- Assisted Reproductive Technology (ART): For some couples, more extensive treatment is needed. With most forms of ART, the sperm and egg are united in the laboratory and the fertilized egg is returned to the woman’s uterus where it can implant and develop. Although ART procedures are often costly, many are being used with success. These include the following
In Vitro Fertilization (IVF): involves extracting a woman’s eggs, fertilizing the eggs in the laboratory with sperm, and then transferring the resulting embryo(s) into the woman’s uterus through the cervix (embryo transfer) where it can develop. Most couples transfer two embryos; however, more may be transferred in certain cases. IVF is the most common form of ART and it is often the treatment of choice for a woman with blocked, severely damaged, or absent fallopian tubes. IVF is also used for infertility caused by endometriosis or male factor infertility. IVF is sometimes used to treat couples with long-term unexplained infertility who have not been able to conceive with other infertility treatments. According to the ASRM, the average cost of one IVF cycle in the United States is $12,400. More than one IVF cycle, however, is usually needed.
Intracytoplasmic Sperm Injection (ICSI): a procedure in which a single sperm is injected directly into an egg; this procedure is most commonly used to help with male factor infertility problems.
Gamete Intrafallopian Transfer (GIFT): involves using a fiber-optic instrument called a laparoscope to guide the transfer of unfertilized eggs and sperm into the woman’s fallopian tubes through small incisions in her abdomen. GIFT is only used in women with healthy fallopian tubes.
Zygote Intrafallopian Transfer (ZIFT): involves fertilizing a woman’s eggs in the laboratory and then using a laparoscope to guide the transfer of the fertilized eggs (zygotes) into her fallopian tubes. ZIFT is only used in women with healthy fallopian tubes.
Donor Eggs involve an embryo formed from the egg of one woman (the donor) being transferred to another woman who is unable to conceive with her own eggs (the recipient). The donor relinquishes all parental rights to any resulting offspring. ART using donor eggs is much more common among older women than among younger women. The likelihood of a fertilized egg implanting is related to the age of the woman who produced the egg. Egg donors are typically in their 20s or early 30s.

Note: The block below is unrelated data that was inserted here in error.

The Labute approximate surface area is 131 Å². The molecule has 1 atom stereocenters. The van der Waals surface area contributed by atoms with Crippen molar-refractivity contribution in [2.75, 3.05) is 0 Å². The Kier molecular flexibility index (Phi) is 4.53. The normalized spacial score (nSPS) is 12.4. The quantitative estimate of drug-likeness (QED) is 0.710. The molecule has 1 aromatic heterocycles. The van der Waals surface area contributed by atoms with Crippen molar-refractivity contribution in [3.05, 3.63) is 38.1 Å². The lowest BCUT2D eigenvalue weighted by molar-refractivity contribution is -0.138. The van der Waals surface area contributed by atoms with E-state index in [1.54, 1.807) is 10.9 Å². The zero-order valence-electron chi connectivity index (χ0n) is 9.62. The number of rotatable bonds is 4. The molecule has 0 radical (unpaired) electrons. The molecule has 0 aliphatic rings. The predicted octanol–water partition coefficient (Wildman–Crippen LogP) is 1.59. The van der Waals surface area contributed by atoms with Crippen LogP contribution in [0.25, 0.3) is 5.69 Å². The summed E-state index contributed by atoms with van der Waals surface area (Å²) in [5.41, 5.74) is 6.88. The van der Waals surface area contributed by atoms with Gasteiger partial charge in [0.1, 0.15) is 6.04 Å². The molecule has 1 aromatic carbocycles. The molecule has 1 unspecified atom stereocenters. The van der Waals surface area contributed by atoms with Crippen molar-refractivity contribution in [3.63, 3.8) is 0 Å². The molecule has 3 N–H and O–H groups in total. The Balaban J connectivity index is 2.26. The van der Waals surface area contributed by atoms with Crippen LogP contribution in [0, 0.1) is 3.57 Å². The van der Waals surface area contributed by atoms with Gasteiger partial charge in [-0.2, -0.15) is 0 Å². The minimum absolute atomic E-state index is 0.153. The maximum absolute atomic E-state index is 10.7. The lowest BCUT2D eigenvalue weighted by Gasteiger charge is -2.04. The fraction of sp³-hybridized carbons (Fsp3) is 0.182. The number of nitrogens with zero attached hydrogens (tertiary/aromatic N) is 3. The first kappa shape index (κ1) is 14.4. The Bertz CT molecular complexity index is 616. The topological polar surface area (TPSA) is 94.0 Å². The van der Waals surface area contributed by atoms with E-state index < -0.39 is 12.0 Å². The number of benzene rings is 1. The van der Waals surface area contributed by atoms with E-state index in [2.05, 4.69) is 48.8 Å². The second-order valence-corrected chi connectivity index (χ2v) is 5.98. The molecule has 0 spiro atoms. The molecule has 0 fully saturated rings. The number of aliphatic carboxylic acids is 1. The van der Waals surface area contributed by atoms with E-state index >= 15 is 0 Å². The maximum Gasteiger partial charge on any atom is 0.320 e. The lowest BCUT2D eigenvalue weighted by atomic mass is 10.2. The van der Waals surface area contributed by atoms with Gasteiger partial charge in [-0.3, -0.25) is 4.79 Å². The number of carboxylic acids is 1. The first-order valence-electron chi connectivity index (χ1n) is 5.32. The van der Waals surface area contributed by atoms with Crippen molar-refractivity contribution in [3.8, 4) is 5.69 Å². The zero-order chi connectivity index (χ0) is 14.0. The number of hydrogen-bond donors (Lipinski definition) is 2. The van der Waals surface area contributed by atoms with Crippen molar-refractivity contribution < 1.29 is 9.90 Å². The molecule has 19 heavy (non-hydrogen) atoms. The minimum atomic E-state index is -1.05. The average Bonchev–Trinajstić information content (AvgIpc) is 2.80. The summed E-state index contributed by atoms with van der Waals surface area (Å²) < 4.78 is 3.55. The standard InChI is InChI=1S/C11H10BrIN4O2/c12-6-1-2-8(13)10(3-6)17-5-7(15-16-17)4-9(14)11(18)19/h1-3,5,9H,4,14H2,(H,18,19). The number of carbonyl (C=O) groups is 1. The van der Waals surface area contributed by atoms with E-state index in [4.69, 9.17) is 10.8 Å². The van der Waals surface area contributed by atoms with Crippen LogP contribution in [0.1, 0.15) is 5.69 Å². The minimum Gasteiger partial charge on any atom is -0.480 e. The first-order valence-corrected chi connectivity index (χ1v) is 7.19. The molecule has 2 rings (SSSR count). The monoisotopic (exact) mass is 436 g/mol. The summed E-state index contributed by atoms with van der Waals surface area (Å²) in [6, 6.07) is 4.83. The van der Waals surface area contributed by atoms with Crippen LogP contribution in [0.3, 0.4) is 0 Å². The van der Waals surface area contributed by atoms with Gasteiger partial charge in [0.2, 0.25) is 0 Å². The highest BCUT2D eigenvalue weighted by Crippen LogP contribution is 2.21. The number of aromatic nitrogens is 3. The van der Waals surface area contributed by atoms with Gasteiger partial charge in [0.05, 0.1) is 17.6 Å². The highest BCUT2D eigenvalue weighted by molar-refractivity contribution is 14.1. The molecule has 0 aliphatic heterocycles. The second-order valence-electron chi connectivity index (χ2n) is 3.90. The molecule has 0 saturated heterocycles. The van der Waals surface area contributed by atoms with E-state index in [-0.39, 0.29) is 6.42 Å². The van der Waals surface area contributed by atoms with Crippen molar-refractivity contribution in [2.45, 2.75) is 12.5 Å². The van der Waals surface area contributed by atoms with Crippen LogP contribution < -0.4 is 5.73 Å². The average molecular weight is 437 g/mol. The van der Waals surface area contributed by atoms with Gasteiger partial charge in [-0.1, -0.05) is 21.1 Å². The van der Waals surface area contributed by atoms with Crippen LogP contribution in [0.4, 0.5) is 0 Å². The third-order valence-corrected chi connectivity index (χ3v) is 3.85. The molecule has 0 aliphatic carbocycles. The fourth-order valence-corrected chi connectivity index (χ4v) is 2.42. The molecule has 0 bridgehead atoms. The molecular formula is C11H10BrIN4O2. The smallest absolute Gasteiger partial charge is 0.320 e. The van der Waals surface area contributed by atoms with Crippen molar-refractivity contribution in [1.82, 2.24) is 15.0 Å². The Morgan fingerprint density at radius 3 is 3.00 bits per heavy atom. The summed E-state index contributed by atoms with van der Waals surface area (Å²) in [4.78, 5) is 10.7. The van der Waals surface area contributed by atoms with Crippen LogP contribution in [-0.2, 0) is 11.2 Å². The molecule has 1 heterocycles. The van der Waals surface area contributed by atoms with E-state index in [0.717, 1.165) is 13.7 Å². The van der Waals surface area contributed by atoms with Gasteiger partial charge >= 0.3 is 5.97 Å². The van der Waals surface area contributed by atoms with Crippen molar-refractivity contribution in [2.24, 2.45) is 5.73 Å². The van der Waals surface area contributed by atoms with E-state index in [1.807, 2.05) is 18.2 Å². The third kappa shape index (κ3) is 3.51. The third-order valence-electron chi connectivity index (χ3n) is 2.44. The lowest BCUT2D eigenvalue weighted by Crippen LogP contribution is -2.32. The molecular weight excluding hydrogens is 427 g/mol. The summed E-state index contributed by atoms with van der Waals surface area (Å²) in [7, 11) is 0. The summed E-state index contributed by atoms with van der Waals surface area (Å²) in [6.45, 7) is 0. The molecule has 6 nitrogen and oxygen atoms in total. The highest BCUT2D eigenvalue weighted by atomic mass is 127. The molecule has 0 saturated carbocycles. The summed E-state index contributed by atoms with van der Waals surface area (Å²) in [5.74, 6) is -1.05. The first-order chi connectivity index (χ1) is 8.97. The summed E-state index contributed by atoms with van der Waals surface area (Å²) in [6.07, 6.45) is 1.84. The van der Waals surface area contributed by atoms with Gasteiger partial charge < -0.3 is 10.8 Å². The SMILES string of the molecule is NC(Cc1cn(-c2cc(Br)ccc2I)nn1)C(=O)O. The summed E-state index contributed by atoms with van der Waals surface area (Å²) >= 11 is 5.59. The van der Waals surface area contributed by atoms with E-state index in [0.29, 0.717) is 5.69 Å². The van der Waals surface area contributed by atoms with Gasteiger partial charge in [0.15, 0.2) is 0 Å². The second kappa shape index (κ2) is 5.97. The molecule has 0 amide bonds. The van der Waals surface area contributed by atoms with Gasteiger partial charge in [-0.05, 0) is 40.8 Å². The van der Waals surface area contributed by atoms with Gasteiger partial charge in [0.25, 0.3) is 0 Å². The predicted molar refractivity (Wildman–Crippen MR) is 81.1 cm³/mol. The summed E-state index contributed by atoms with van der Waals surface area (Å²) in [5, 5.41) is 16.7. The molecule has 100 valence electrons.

Embryo Cryopreservation: a procedure in which embryos are preserved through freezing (cryopreservation) for transfer at a later date. This procedure is often used when an IVF cycle produces more embryos than can be transferred at one time. The remaining embryos can be transferred in a future cycle if the woman does not become pregnant.
There is a range of treatment options currently available for male factor infertility.
Treatment may include
Assisted Reproductive Technologies (ART)
This type of treatment may include the following
Artificial Insemination: Artificial insemination involves the placement of relatively large numbers of healthy sperm either at the entrance of the cervix or into the partner’s uterus, bypassing the cervix, to have direct access to the fallopian tubes.
IVF, GIFT, and Other Techniques In vitro fertilization (IVF) or gamete intra-fallopian transfer (GIFT) have been used for the treatment of male infertility. As is the case with artificial insemination, IVF and similar techniques offer the opportunity to prepare sperm in vitro, so that oocytes are exposed to an optimal concentration of high-quality, motile sperm.
Microsurgical fertilization (microinjection techniques such as intracytoplasmic sperm injection, or ICSI): This treatment is used to facilitate sperm penetration by injection of a single sperm into the oocyte. Fertilization then takes place under the microscope.